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SSH Root Login Disable for CentOS VPS Improved Security

The security of the default install of a CentOS Operating System (OS) can be improved. One option is to disable the Root login over SSH (switching to a non-root user instead, i.e. a sudoer). Here are the steps to disable SSH root access:

  1. Create an alternative user for SSH access.
  2. Make the new user a sudoer.
  3. Test the new user's SSH login.
  4. If login is successful prevent SSH login for root.
  5. Optionally limit which users can use SSH logins.

CentOS Logo

Help Harden CentOS by Stopping SSH Root Logins

This tutorial assumes that access to a VPS running a minimal install of CentOS is available. If accessing a live VPS back up important data. It is possible to test the following actions on a local VPS running in a Virtual Machine (VM). To do so see these tutorials:

All the commands in this tutorial where tested on a Windows PC running the PuTTY terminal emulator. Download the PuTTY installer from the official PuTTY Download Page.

Create a New sudoer User

When creating a new user to administer the VPS choose a user name that is not published. Keep the user name dedicated for SSH login private and secure. Use a difficult to guess name. For example a combination of a name and a number, e.g. JDoe478.

Creating the new sudoer has already been covered by a previous article, see:

Check that the new user can log in over SSH and execute administrator commands. If so the root login over SSH can be disabled.

Disable SSH Root Login

SSH configuration is controlled by the sshd_config file (in /etc/ssh). Edit sshd_config. For example use vi to edit sshd_config under the root login:

# vi /etc/ssh/sshd_config

Or sudo vi to edit sshd_config under the new user account:

$ sudo vi /etc/ssh/sshd_config

In vi move the cursor down to the line that has PermitRootLogin. In a default CentOS install it is likely to be in the section that starts with the Authentication comment:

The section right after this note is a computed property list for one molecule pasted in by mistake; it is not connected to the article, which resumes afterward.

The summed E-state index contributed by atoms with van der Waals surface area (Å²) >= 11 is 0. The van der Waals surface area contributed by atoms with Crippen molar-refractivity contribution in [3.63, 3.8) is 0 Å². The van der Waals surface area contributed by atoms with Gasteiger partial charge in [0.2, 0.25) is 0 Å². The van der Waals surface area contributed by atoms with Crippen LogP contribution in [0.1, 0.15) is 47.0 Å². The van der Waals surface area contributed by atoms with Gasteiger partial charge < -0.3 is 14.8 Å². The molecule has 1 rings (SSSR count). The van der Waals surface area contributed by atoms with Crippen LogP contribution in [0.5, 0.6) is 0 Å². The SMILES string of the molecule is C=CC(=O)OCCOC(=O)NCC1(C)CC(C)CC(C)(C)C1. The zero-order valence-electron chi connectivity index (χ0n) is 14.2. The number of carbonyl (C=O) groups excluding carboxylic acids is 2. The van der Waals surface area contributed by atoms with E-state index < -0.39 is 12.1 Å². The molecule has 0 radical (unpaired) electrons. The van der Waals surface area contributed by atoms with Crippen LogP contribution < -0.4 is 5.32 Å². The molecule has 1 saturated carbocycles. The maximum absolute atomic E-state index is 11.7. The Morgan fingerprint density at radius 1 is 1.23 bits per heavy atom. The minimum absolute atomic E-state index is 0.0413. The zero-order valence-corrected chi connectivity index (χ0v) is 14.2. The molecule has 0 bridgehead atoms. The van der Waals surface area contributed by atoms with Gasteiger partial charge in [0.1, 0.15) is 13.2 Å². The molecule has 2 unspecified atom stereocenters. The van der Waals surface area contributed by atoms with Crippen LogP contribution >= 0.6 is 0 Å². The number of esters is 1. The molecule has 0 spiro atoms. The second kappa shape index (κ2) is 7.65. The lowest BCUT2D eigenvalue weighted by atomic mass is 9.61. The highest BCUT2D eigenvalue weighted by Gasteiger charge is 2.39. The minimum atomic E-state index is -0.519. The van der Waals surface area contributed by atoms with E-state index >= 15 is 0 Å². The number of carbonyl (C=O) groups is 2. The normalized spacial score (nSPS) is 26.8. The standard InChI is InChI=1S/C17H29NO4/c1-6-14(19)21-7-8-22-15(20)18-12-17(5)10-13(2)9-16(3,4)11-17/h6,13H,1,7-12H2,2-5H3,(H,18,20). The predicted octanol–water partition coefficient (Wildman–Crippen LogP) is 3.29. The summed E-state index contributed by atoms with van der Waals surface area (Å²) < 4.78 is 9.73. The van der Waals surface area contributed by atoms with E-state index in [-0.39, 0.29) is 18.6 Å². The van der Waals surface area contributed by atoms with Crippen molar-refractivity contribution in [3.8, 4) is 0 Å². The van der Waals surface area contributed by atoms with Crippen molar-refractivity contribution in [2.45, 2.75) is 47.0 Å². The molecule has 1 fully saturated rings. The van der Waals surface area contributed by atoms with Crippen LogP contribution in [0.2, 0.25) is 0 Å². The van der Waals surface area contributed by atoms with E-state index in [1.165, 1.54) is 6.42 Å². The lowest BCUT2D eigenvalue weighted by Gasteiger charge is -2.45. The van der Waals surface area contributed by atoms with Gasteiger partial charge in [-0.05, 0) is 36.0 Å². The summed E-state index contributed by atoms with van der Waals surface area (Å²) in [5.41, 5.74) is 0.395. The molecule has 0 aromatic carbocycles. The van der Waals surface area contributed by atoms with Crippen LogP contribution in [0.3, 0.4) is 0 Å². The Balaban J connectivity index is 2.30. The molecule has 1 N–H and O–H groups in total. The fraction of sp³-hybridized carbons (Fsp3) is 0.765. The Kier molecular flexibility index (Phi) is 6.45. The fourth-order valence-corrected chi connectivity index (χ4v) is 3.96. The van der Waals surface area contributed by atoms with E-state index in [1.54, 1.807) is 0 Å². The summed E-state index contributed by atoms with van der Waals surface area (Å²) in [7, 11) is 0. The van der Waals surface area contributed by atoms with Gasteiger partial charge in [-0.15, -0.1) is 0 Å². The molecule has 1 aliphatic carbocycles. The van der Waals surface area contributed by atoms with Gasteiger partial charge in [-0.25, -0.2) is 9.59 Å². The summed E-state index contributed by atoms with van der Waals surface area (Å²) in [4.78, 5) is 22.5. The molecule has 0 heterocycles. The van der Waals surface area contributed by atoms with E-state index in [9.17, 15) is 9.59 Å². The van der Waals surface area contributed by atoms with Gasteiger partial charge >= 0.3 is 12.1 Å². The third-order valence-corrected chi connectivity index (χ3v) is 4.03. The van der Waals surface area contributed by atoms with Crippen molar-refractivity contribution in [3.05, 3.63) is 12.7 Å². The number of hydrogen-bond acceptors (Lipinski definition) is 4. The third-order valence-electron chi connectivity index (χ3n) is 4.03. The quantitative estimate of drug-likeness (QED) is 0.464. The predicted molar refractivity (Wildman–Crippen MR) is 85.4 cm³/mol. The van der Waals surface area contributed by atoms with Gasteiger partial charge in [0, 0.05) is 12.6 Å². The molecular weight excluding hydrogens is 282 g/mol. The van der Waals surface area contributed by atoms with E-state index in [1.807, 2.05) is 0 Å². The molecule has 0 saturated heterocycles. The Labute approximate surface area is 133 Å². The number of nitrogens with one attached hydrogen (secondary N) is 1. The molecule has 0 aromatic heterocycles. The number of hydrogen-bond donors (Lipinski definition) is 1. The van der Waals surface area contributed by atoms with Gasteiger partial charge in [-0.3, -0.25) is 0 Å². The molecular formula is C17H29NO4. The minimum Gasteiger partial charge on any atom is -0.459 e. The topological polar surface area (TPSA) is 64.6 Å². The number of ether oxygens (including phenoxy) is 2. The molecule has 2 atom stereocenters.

# Authentication:

#LoginGraceTime 2m
#PermitRootLogin yes

In vi press the Insert or a key to enter insert mode. Remove the # comment marker in front of PermitRootLogin. Then change the yes to no:

# Authentication:

#LoginGraceTime 2m
PermitRootLogin no

To save the changes in vi press the escape (Esc) key and enter the command :wq (colon w q).

Restart the SSH service. For CentOS 7 use:

# systemctl restart sshd.service

For CentOS 6 use the following to restart CentOS:

# service sshd restart

Or :

$ sudo service sshd restart

The next time root tries to login over SSH an Access denied message is seen.

login as: root
root@test's password:
Access denied
root@test's password:

Limit Which CentOS Users can Login Over SSH

Edit the /etc/ssh/sshd_config as above. Add a line AllowUsers followed by the required user names:

# Authentication:

#LoginGraceTime 2m  
PermitRootLogin no  
AllowUsers JDoe478

Save the changes and restart the SSH service (see above). Only the users listed in the sshd_config file can log in via SSH.

See Also

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